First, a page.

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mysql> SELECT Ext, Pass, Name, Context FROM temp_Users WHERE temp_Users.Pass NOT IN (SELECT Pass FROM Users);
| Ext  | Pass  | Name    | Context    |
| 6003 | Hello | WebPone | DLPN_Admin |
1 row in set (0.00 sec)

mysql> UPDATE Users
    -> SET (Pass, Name, Context) = (SELECT  Pass, Name, Context FROM temp_Users WHERE temp_Users.Pass NOT IN (SELECT Pass FROM Users))
    -> WHERE Users.Ext = temp.Ext;
ERROR 1064 (42000): You have an error in your SQL syntax; check the manual that corresponds to your MySQL server version for the right syntax to use near '(Pass, Name, Context) = (SELECT  Pass, Name, Context FROM temp_Users WHERE temp_' at line 2

I want to update my database from Select result and i am getting this error. Please tell me how i can resolve it ?

share|improve this question
Not to be rude, but your attempt wasn't even close. It looks like you wrote what you wished the syntax would be, instead of checking what the actual syntax is... –  Michael Fredrickson Mar 28 '12 at 19:45
@MichaelFredrickson: In all fairness, there are some DBMSes that support a syntax much like the OP's. If (s)he Googled for "SQL" update statements rather than "MySQL" update statements, (s)he might well have ended up with something like that. (Not everyone knows how different the different SQL dialects can be.) –  ruakh Mar 28 '12 at 19:49
@ruakh Interesting, I stand corrected. Just for my curiosity, do you know which SQL dialect(s) allows that? –  Michael Fredrickson Mar 28 '12 at 19:57
@MichaelFredrickson: Oracle does. (I originally wrote "DBMSes", plural, because I had thought PostgreSQL did as well, but now I see that although PostgreSQL supports SET (a, b, c) = (d, e, f), it doesn't let you replace the (d, e, f) part with a single subquery that returns multiple fields. I guess the reason for the difference is that whereas MySQL and PostgreSQL each offer "join"-like UPDATE syntaxes, Oracle does not, so it makes up for that by offering a syntax for setting multiple fields to a multiple-field subquery.) –  ruakh Mar 28 '12 at 20:10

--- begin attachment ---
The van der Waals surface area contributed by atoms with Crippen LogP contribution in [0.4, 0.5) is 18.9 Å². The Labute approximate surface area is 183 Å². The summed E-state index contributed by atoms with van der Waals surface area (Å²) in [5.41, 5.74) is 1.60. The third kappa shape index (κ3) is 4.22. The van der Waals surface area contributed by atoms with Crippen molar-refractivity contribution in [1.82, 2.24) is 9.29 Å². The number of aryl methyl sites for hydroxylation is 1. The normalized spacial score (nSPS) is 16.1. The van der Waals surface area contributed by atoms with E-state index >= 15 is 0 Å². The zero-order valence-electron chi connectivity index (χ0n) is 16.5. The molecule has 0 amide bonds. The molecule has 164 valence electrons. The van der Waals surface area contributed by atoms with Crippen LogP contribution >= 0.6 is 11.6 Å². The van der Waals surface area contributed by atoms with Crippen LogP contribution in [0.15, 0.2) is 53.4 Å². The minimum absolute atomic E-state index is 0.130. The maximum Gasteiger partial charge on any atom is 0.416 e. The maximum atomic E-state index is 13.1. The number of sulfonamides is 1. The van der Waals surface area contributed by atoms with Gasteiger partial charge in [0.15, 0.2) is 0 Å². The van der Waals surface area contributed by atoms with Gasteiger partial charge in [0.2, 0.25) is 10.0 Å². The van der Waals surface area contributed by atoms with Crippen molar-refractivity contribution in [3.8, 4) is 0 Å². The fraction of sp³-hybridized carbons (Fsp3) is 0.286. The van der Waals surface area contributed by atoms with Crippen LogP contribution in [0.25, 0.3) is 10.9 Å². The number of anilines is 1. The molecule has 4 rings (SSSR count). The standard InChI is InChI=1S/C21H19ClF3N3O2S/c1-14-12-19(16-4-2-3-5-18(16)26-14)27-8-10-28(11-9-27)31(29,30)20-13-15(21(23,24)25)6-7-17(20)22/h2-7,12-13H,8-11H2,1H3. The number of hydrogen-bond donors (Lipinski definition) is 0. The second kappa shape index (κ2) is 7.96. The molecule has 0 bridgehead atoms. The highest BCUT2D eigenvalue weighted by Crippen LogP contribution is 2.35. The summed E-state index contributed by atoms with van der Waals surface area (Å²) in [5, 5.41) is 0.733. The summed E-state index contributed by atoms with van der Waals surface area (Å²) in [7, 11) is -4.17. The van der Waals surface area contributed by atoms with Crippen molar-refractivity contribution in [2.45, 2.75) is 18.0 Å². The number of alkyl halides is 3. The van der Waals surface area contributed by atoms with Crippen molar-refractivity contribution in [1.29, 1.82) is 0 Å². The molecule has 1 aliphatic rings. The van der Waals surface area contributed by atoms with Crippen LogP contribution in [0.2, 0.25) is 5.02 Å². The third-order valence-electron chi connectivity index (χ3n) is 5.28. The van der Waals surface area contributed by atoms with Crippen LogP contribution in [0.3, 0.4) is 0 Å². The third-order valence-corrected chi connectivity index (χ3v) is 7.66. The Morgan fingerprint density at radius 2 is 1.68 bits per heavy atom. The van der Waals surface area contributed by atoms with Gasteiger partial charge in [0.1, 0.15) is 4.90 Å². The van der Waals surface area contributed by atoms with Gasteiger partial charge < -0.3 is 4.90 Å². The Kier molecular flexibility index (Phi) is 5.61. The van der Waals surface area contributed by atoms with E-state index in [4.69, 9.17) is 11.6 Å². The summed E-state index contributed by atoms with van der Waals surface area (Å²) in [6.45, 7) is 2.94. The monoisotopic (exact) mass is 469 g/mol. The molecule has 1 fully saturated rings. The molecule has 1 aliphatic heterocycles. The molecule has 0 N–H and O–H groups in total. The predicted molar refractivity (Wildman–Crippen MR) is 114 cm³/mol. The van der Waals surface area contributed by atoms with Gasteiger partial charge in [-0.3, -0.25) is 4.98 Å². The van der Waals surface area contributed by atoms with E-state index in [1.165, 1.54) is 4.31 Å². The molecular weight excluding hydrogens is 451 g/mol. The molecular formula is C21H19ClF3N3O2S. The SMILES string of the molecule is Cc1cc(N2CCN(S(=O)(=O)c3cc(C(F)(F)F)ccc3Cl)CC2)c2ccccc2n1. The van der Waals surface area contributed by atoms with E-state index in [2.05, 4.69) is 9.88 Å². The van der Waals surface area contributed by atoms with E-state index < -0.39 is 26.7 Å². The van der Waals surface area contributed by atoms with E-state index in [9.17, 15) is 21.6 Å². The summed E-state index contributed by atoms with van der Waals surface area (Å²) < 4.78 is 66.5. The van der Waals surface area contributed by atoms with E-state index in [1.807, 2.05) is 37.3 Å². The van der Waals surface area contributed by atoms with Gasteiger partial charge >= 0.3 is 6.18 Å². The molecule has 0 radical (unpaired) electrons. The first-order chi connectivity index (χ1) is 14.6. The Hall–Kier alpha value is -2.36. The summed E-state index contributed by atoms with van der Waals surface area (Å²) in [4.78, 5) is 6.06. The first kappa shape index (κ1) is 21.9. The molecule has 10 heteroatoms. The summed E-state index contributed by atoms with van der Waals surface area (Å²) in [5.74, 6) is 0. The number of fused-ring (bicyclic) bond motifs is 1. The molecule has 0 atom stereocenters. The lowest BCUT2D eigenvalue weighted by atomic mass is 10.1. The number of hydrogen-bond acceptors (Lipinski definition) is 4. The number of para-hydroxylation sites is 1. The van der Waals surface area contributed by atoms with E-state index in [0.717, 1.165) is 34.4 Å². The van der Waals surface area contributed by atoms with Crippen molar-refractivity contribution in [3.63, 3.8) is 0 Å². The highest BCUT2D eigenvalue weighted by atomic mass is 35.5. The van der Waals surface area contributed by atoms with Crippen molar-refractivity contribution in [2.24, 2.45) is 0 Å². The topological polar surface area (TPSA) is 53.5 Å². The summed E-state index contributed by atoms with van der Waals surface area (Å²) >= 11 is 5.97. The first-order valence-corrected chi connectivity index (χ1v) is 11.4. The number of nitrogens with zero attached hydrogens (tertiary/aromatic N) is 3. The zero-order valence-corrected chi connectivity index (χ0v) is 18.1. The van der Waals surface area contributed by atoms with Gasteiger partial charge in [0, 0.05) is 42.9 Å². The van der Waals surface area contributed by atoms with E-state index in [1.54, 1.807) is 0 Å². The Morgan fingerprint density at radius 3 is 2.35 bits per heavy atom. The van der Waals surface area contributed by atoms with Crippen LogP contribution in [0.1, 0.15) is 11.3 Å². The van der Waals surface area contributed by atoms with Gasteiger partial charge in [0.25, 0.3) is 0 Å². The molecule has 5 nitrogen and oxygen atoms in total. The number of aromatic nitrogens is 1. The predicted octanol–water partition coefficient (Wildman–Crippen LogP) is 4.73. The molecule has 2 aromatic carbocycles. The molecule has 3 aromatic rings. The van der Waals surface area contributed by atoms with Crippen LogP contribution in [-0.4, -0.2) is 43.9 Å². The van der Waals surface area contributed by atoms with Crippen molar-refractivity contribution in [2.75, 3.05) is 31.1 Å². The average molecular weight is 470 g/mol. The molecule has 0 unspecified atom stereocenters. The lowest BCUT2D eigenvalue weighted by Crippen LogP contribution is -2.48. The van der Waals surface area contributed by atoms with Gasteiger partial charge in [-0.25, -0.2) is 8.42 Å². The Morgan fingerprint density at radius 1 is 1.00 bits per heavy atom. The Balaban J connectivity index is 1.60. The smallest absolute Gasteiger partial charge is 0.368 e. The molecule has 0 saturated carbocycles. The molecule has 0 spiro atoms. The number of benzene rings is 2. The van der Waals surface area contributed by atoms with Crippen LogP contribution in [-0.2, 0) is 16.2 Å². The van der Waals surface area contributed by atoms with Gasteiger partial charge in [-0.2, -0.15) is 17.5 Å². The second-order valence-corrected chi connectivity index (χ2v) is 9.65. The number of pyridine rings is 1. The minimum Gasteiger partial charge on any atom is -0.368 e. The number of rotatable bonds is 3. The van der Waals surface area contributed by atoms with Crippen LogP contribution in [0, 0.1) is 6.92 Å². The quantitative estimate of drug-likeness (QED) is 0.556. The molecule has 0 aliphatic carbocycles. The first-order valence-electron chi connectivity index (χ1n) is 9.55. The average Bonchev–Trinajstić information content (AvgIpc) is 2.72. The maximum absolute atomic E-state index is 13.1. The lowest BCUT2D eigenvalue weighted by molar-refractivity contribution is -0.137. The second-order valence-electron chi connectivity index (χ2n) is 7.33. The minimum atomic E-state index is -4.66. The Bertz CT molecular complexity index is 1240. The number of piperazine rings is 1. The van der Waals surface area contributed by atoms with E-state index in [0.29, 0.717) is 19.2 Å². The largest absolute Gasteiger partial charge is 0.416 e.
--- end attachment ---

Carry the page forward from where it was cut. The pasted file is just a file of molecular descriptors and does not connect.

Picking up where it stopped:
@MichaelFredrickson Please take a look at this link stackoverflow.com/questions/1003011/… –  Arham Ali Qureshi Mar 28 '12 at 20:14

2 Answers 2

up vote 3 down vote accepted

MySQL doesn't support the SET ( multiple_fields ) = ( subquery_that_returns_multiple_fields ) syntax for UPDATE statements. Instead, you have to use a "multiple-table" update (a join). See http://dev.mysql.com/doc/refman/5.6/en/update.html.

Your query has some other problems as well, so I'm not clear on exactly what you want . . . but I think you want something like this:

UPDATE users
  JOIN temp_users
    ON temp_users.ext = users.ext
   SET users.pass = temp_users.pass,
       users.name = temp_users.name,
       users.context = temp_users.context
 WHERE temp_users.pass NOT IN
        -- extra subquery to bypass MySQL limitation:
        ( SELECT pass
            FROM ( SELECT pass
                     FROM users
                 ) t
share|improve this answer
+1 @ruakh, You were right on both counts... you have to have the prefix on the left side, otherwise it complains that it is ambiguous, and you have to add the extra subquery for the IN. –  Michael Fredrickson Mar 28 '12 at 20:05
@ruakh Thanks a lot sir, your answer did my job :) –  Arham Ali Qureshi Mar 28 '12 at 20:16
@ArhamAliQureshi: You're welcome! –  ruakh Mar 28 '12 at 20:16
UPDATE Users u
JOIN temp_Users tu ON tu.Ext = u.Ext
    Pass = tu.Pass,
    Name = tu.Name,
    Context = tu.Context
WHERE tu.Pass NOT IN (
    SELECT Pass
    FROM Users
share|improve this answer
Sir, If I am not only keeping i on Password changes, I need to keep i also on Name and Context, then what should i do ? –  Arham Ali Qureshi Mar 28 '12 at 19:48
Are you sure that you can just write e.g. Pass = tu.Pass rather than u.Pass = tu.Pass? That seems odd to me. And are you sure you can have NOT IN (SELECT Pass FROM Users) at the top level when Users is one of the tables being updated? The documentation states that "Currently, you cannot update a table and select from the same table in a subquery." –  ruakh Mar 28 '12 at 19:55
@ruakh Good questions, I'll double check. I know that in SQL Server, it will actually throw an error if you try to prefix the left side of the assignment in an update, but not sure about MySql. I'll also double-check the validity of the IN. –  Michael Fredrickson Mar 28 '12 at 19:57

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